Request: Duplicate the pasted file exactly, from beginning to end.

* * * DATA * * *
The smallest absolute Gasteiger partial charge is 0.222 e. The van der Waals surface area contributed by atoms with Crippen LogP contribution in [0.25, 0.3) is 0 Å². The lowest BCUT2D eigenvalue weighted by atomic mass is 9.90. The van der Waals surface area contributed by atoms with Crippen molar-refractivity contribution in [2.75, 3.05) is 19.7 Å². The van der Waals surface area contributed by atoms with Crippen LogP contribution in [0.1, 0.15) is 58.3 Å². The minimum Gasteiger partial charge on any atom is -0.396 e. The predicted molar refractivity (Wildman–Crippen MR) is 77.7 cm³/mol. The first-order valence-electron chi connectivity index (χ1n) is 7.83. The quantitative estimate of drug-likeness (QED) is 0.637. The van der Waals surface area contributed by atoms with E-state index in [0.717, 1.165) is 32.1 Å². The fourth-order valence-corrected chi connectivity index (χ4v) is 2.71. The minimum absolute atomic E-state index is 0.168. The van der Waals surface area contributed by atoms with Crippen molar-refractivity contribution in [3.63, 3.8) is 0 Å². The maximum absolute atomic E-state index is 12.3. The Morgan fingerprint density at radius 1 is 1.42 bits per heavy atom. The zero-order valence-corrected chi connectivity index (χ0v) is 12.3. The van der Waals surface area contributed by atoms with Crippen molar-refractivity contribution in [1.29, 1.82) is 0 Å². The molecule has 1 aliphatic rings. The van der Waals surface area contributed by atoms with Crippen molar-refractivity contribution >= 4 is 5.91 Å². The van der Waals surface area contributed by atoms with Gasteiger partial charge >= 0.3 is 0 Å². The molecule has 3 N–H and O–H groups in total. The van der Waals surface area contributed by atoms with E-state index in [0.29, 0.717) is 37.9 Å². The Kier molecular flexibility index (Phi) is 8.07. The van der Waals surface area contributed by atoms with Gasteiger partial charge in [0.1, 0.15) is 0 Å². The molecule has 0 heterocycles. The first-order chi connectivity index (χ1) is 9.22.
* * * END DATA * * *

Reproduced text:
The smallest absolute Gasteiger partial charge is 0.222 e. The van der Waals surface area contributed by atoms with Crippen LogP contribution in [0.25, 0.3) is 0 Å². The lowest BCUT2D eigenvalue weighted by atomic mass is 9.90. The van der Waals surface area contributed by atoms with Crippen molar-refractivity contribution in [2.75, 3.05) is 19.7 Å². The van der Waals surface area contributed by atoms with Crippen LogP contribution in [0.1, 0.15) is 58.3 Å². The minimum Gasteiger partial charge on any atom is -0.396 e. The predicted molar refractivity (Wildman–Crippen MR) is 77.7 cm³/mol. The first-order valence-electron chi connectivity index (χ1n) is 7.83. The quantitative estimate of drug-likeness (QED) is 0.637. The van der Waals surface area contributed by atoms with E-state index in [0.717, 1.165) is 32.1 Å². The fourth-order valence-corrected chi connectivity index (χ4v) is 2.71. The minimum absolute atomic E-state index is 0.168. The van der Waals surface area contributed by atoms with Crippen molar-refractivity contribution in [3.63, 3.8) is 0 Å². The maximum absolute atomic E-state index is 12.3. The Morgan fingerprint density at radius 1 is 1.42 bits per heavy atom. The zero-order valence-corrected chi connectivity index (χ0v) is 12.3. The van der Waals surface area contributed by atoms with Crippen molar-refractivity contribution in [1.29, 1.82) is 0 Å². The molecule has 1 aliphatic rings. The van der Waals surface area contributed by atoms with Crippen molar-refractivity contribution >= 4 is 5.91 Å². The van der Waals surface area contributed by atoms with Gasteiger partial charge >= 0.3 is 0 Å². The molecule has 3 N–H and O–H groups in total. The van der Waals surface area contributed by atoms with E-state index in [0.29, 0.717) is 37.9 Å². The Kier molecular flexibility index (Phi) is 8.07. The van der Waals surface area contributed by atoms with Gasteiger partial charge in [0.1, 0.15) is 0 Å². The molecule has 0 heterocycles. The first-order chi connectivity index (χ1) is 9.22.